Health Canada. Percentage of adults with a usual intake of magnesium below the estimated average requirement (EAR) in Canada. http://www.hc-sc.gc.ca/fn-an/surveill/atlas/map-carte/adult_magnesium-eng.php. Accessed June 24, 2017.
Durlach J, Durlach V, Bac P, Bara M, Guiet-Bara A. Magnesium and therapeutics. Magnesium Research. 1994;7(3-4):313-328.
Guerrera MP, Volpe SA, Mao JJ. Therapeutic uses of magnesium. Am Fam Physician. 2009;80(2):157.
Walker AF, Marakis G, Christie S, Byng M. Mg citrate found more bioavailable than other mg preparations in a randomised, double-blind study. Magnesium research. 2003;16(3):183.
Coudray C, Rambeau M, Feillet-Coudray C, et al. Study of magnesium bioavailability from ten organic and inorganic mg salts in mg-depleted rats using a stable isotope approach. Magnesium research. 2005;18(4):215.
Ranade VV, Somberg JC. Bioavailability and pharmacokinetics of magnesium after administration of magnesium salts to humans. American Journal of Therapeutics. 2001;8(5):345.
Schuette SA, Lashner BA, Janghorbani M. Bioavailability of magnesium diglycinate vs magnesium oxide in patients with ileal resection. Journal of Parenteral and Enteral Nutrition. 1994;18(5):430-435.
Lindberg JS, Zobitz MM, Poindexter JR, Pak CY. Magnesium bioavailability from magnesium citrate and magnesium oxide. Journal of the American College of Nutrition. 1990;9(1):48.
Gröber U, Werner T, Vormann J, Kisters K. Myth or reality-transdermal magnesium? Nutrients. 2017;9(8):813.
Tortora G, Derrickson B. Introduction to the human body. 9th ed. Hoboken, NJ: John Wiley & Sons; 2012.
Prausnitz M, Elias P, Franz T, et al. Skin barrier and transdermal drug delivery. In: Bolognia J, Jorizzo J, Schaffer J, eds. Dermatology. Third Edition ed. Philadelphia: Elsevier Saunders; 2012:2065-2073.
Kass L, Rosanoff A, Tanner A, Sullivan K, McAuley W, Plesset M. Effect of transdermal magnesium cream on serum and urinary magnesium levels in humans: A pilot study. PLoS One. 2017;12(4):e0174817.
Hostýnek JJ, Hinz RS, Lorence CR, Price M, Guy RH. Metals and the skin. CRC Critical Reviews in Toxicology. 1993;23(2):171-235.
Piccini F, Ragazzoni G, Valentini L, Faloia E, Gobbi P. Intracellular absorption of transdermal magnesium demonstrated by ESEM-EDS. Italian Journal of Anatomy and Embryology. 2014;119(1):1.
Waring R. Report on absorption of magnesium sulfate (epsom salts) across the skin. http://www.epsomsaltcouncil.org/wp-content/uploads/2015/10/report_on_absorption_of_magnesium_sulfate.pdf. Accessed November 6, 2018.
Watkins K, Josling PD. A pilot study to determine the impact of transdermal magnesium treatment on serum levels and whole body CaMg ratios. The Nutrition Practitioner. 2010;14:1-7.
Chandrasekaran NC, Sanchez WY, Mohammed YH, Grice JE, Roberts MS, Barnard RT. Permeation of topically applied magnesium ions through human skin is facilitated by hair follicles. Magnesium Research. 2016;29(2):35.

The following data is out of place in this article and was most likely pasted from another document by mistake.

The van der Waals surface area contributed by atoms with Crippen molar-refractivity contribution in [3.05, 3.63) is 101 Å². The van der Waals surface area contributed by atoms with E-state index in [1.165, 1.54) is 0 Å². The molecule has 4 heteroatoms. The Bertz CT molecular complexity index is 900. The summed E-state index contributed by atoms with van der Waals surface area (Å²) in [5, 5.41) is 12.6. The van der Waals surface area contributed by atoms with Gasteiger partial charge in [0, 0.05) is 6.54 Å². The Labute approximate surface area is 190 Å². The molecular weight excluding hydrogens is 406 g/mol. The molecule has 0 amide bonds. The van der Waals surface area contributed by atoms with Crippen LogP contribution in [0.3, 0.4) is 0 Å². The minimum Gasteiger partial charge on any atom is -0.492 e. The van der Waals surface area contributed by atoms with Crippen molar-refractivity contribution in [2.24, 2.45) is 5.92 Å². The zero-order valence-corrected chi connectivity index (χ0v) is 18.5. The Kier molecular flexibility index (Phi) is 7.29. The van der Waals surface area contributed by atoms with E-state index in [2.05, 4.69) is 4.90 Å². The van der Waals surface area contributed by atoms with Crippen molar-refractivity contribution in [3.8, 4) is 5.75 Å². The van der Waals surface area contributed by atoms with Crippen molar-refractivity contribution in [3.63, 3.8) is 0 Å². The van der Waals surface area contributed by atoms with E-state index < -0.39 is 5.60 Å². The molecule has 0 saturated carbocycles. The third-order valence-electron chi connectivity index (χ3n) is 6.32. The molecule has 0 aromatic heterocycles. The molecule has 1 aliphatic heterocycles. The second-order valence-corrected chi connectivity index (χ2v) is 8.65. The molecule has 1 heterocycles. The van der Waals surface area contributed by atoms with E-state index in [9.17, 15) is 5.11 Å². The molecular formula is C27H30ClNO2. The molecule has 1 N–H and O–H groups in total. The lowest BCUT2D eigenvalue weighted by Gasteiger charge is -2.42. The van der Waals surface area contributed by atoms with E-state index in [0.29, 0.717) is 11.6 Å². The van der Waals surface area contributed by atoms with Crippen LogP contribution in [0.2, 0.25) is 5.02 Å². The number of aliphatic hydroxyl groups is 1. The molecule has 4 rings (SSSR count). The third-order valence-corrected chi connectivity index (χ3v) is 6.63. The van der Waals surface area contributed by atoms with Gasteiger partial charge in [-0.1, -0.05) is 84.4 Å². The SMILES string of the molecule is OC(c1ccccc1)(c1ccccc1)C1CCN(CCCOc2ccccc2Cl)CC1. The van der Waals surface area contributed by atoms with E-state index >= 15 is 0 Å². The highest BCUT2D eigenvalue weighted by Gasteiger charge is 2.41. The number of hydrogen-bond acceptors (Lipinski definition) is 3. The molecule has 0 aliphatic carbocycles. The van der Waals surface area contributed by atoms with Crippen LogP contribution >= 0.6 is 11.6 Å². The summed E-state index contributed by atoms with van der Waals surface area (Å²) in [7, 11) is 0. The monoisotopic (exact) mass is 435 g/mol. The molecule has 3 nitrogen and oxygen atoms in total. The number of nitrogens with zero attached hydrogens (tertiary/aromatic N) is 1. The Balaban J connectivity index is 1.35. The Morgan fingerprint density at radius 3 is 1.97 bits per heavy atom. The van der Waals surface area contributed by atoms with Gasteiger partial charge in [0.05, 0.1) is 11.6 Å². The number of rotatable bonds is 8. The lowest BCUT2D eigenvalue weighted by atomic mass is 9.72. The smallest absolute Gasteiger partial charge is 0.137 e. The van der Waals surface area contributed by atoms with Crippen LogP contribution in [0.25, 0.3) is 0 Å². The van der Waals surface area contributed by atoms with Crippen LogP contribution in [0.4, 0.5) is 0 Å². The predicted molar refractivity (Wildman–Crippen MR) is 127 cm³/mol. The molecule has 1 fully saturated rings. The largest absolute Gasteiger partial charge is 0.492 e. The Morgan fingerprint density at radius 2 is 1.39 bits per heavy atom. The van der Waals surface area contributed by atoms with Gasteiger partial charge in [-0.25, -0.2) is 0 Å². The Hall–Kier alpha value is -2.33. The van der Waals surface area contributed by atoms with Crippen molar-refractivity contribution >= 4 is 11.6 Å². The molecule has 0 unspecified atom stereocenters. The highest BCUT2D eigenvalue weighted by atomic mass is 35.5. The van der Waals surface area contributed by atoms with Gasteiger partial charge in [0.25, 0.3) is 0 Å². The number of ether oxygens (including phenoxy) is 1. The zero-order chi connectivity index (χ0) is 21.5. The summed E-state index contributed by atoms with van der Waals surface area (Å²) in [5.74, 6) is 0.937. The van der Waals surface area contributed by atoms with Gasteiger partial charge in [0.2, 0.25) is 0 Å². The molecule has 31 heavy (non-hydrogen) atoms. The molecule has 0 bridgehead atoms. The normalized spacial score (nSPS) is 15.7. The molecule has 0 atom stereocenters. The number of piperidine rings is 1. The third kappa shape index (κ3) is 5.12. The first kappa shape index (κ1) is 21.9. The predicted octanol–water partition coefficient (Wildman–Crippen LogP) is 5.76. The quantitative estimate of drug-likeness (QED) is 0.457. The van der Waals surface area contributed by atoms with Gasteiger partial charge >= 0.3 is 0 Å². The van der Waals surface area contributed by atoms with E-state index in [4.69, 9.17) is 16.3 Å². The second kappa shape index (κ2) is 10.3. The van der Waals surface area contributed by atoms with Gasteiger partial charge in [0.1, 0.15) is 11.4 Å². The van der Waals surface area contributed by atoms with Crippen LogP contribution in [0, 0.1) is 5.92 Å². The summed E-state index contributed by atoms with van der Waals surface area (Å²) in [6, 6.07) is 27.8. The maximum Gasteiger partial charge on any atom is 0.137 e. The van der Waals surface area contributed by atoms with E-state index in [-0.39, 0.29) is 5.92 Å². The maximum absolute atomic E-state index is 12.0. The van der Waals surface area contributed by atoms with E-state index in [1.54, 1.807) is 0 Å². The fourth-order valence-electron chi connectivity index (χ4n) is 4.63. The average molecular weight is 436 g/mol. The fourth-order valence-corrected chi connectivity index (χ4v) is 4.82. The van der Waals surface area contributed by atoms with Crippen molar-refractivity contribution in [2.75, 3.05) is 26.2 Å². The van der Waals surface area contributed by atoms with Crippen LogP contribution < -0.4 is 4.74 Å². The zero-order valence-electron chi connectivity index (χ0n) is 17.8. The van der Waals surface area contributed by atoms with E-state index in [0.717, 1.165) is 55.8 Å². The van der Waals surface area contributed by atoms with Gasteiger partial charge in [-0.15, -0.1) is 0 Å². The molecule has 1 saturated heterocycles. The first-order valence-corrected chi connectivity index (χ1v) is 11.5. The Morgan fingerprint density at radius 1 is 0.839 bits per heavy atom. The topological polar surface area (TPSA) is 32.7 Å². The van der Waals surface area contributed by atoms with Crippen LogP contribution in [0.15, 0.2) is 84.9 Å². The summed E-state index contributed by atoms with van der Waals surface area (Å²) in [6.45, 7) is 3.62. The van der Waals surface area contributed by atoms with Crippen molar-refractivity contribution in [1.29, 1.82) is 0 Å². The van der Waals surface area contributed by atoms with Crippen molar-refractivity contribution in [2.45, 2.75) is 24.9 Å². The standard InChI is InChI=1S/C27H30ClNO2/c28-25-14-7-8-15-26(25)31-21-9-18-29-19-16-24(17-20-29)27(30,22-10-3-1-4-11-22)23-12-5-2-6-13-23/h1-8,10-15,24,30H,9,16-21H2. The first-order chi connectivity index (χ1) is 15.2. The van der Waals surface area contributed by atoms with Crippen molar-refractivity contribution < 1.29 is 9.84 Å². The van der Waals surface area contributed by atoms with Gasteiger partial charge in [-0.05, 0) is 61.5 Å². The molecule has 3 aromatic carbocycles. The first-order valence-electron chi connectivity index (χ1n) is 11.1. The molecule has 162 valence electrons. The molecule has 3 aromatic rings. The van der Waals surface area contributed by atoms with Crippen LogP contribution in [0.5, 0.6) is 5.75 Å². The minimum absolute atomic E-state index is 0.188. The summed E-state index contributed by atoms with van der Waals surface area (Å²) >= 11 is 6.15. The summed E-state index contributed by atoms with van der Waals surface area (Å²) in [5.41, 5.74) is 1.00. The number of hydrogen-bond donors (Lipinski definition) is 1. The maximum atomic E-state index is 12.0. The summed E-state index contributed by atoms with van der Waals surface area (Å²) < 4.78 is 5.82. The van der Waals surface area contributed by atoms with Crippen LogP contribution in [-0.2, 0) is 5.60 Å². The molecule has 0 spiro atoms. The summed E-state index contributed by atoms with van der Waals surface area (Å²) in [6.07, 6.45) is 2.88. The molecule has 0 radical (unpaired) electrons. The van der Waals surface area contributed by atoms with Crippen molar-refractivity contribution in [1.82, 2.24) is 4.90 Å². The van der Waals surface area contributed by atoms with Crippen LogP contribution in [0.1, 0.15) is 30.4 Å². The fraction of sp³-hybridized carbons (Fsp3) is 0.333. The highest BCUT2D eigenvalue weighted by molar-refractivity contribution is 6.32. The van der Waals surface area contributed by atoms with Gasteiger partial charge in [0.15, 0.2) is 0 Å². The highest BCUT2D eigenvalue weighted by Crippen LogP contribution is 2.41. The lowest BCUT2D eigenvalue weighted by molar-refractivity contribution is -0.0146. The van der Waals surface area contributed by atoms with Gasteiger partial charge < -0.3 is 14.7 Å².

Baker ML, Williams RN, Nightingale JMD. Causes and management of a high‐output stoma. Colorectal Disease. 2011;13(2):191-197.
Al Bakir I, Adaba F, Patel K, Nightingale J. Topical magnesium therapy treats hypomagnesaemia in some ileostomy patients. Clinical Nutrition. 2018;37(Supp 1):S69.
Mease P, Armstrong A. Managing patients with psoriatic disease: The diagnosis and pharmacologic treatment of psoriatic arthritis in patients with psoriasis. Drugs. 2014;74(4):423-441.
Elkayam O, Ophir J, Brener S, et al. Immediate and delayed effects of treatment at the dead sea in patients with psoriatic arthritis. Rheumatology International. 2000;19(3):77-82.
Proksch E, Nissen H, Bremgartner M, Urquhart C. Bathing in a magnesium‐rich dead sea salt solution improves skin barrier function, enhances skin hydration, and reduces inflammation in atopic dry skin. International Journal of Dermatology. 2005;44(2):151-157.
Lowes MA, Bowcock AM, Krueger JG. Pathogenesis and therapy of psoriasis. Nature. 2007;445(7130):866-873.
Levi-Schaffer F, Shani J, Politi Y, Rubinchik E, Brenner S. Inhibition of proliferation of psoriatic and healthy fibroblasts in cell culture by selected dead-sea salts. Pharmacology. 1996;52(5):321-328.
Even-Paz Z, Gumon R, Kipnis V, Abels D, Efron D. Dead sea sun versus dead sea water in the treatment of psoriasis. Journal of Dermatological Treatment. 1996;7(2):83-86.
Sukenik S, Neumann L, Buskila D, Kleiner-Baumgarten A, Zimlichman S, Horowitz J. Dead sea bath salts for the treatment of rheumatoid arthritis. Clinical and Experimental Rheumatology. 1990;8(4):353-357.
Fölster-Holst R, Buchner M, Proksch E. Diaper dermatitis. Der Hautarzt; Zeitschrift fur Dermatologie, Venerologie, und verwandte Gebiete. 2011;62(9):699.
Nourbakhsh S, Rouhi-Boroujeni H, Kheiri M, et al. Effect of topical application of the cream containing magnesium 2% on treatment of diaper dermatitis and diaper rash in children A clinical trial study. Journal of clinical and diagnostic research: JCDR. 2016;10(1):WC04.
Ruggeri ZM. Platelets in atherothrombosis. Nature Medicine. 2002;8(11):1227-1234.
Stoll G, Kleinschnitz C, Nieswandt B. Molecular mechanisms of thrombus formation in ischemic stroke: Novel insights and targets for treatment. Blood. 2008;112(9):3555-3562.
Gawaz M, Ott I, Reininger AJ, Neumann FJ. Effects of magnesium on platelet aggregation and adhesion. magnesium modulates surface expression of glycoproteins on platelets in vitro and ex vivo. Thrombosis and haemostasis. 1994;72(6):912-918.
Toft G, Ravn HB, Hjortdal VE. Intravenously and topically applied magnesium in the prevention of arterial thrombosis. Thrombosis Research. 2000;99(1):61-69.
Friedman M, Vidyasagar R, Joseph N. A randomized, prospective, Double‐Blind study on the efficacy of dead sea salt nasal irrigations. The Laryngoscope. 2006;116(6):878-882.
Shani J, Barak S, Levi D, et al. Skin penetration of minerals in psoriatics and guinea-pigs bathing in hypertonic salt solutions. Pharmacological Research Communications. 1985;17(6):501-512.
Lahl H, Azizkabiri A, Ständer M, Unterhalt B. Analysis of elements in psoriatic and non-psoriatic skin. Die Pharmazie. 1999;54(9):708.
Grzesiak JJ, Pierschbacher MD. Shifts in the concentrations of magnesium and calcium in early porcine and rat wound fluids activate the cell migratory response. The Journal of Clinical Investigation. 1995;95(1):227-233.
Diezel W, Schulz E, Laskowski J, Shanks M. Magnesium ions: Topical application and inhibition of the croton oil-induced inflammation. 1994;69(Zschr Hautkrh):759-760.
Schempp CM, Dittmar HC, Hummler D, et al. Magnesium ions inhibit the antigen-presenting function of human epidermal langerhans cells in vivo and in vitro. involvement of ATPase, HLA-DR, B7 molecules, and cytokines. The Journal of Investigative Dermatology. 2000;115(4):680.